Our French dinner started with a cold appetizer course of salmon and green salad, then an aromatic wild mushroom cream soup accompanied by house-baked soft bread and French butter that hit the spot warming us up for the fish course, a pan-seared snapper drizzled in a tangy yuzu sauce. A shiso sorbet was offered as a palate cleanser before the meat course, a tender wagyu steak served with roasted vegetables and potato mash cooked to perfection retaining the flavourful meat juices. Dessert is an important component of any French meal and the meringue with mixed fruits and cream served did not disappoint, with the right balance of fluffiness, sweetness and crunch to round out the meal together with coffee and tea.



Breakfast was an equally elaborate feast, again with a choice between the Japanese or western menu, accompanied by fresh juice, coffee and tea.


Intended to provide the energy needed for a labour-intensive day, Mizno Hotel’s take on the Japanese breakfast comprises a bento box of small, light dishes including a potato salad, tofu, pickles and grilled fish served with rice, miso soup and hot matcha. The main event is a delicious tonyu nabe (soy milk hotpot), where thin-sliced pork, mushrooms and vegetables are boiled in a tasty broth for a healthy and warming conclusion to the meal.


We found the western breakfast to be of very high quality and comprehensive in variety. The cold dishes of Caesar salad, cut fruits and yoghurt were first presented while our main plate orders were taken, followed by the bread basket and a less common breakfast dish outside of Japan – corn soup! The creamy texture and sweetness of the soup served as a prelude to the egg dish (both fried and scrambled), accompanied by grilled cheese tomato and savoury local ham.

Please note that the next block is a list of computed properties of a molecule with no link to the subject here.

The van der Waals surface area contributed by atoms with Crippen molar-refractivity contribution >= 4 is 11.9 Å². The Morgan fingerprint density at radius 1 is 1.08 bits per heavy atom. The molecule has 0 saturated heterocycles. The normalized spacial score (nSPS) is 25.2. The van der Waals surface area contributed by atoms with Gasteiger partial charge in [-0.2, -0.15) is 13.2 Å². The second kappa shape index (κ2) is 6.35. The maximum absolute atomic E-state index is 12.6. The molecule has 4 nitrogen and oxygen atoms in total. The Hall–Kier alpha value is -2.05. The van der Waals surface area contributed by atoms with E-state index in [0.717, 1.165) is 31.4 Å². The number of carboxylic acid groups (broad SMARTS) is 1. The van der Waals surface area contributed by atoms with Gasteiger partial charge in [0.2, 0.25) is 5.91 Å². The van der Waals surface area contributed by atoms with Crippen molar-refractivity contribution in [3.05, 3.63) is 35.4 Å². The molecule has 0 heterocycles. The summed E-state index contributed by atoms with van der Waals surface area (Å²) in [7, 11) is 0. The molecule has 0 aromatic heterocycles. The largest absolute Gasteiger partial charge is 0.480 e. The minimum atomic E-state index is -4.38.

Inspired by the owners’ passion for France, Mizno Hotel’s lobby area closely resembles a French chateau adorned with European oil paintings and leather sofas rather than a traditional Japanese ryokan. The space is also adorned with a vast collection of books and magazines that guests can help themselves to in the comfort of the private alcoves.


Situated on the second floor are the hotel’s gender-segregated public baths, which we made sure to try out during our stay despite having a bathtub in our room. While not mineral springs, the pools were spacious, clean and filled with natural light from the large panel windows that allowed for views of Mount Fuji while relaxing in the warmth of the water. A separate, rooftop open-air bath could be reserved for private use, although we never needed it as the shared onsens were largely devoid of guests when we used it.


The hotel also provides a small laundry area with washing machine and dryer, as well as bicycles for loan to explore the area. We took a pair of mountain bikes out for a morning ride along the lake to visit the famed maple corridor, returning to complimentary coffee and tea available in the lobby throughout the day.


Service / Staff

The service was definitely a highlight of our short stay here, where we received heartfelt and attentive care from the multi-lingual staff members, who were fluent in Japanese, English and French. From the restaurant servers to the reception associates, all of them were extremely welcoming and went out of their way to please, with no request seemingly too insignificant.



We can’t recommend our stay at Mizno Hotel enough. The location is excellent and its staff were some of the most welcoming people we met and while there are more luxurious options at Kawaguchi-ko, the hotel combines the best of east and west for a comforting stay in an upscale product at an affordable price point.


Mizno Hotel

187 Azagawa, Fujikawaguchiko, Minamitsuru District

Yamanashi 401-0303, Japan

+81 555 72 1234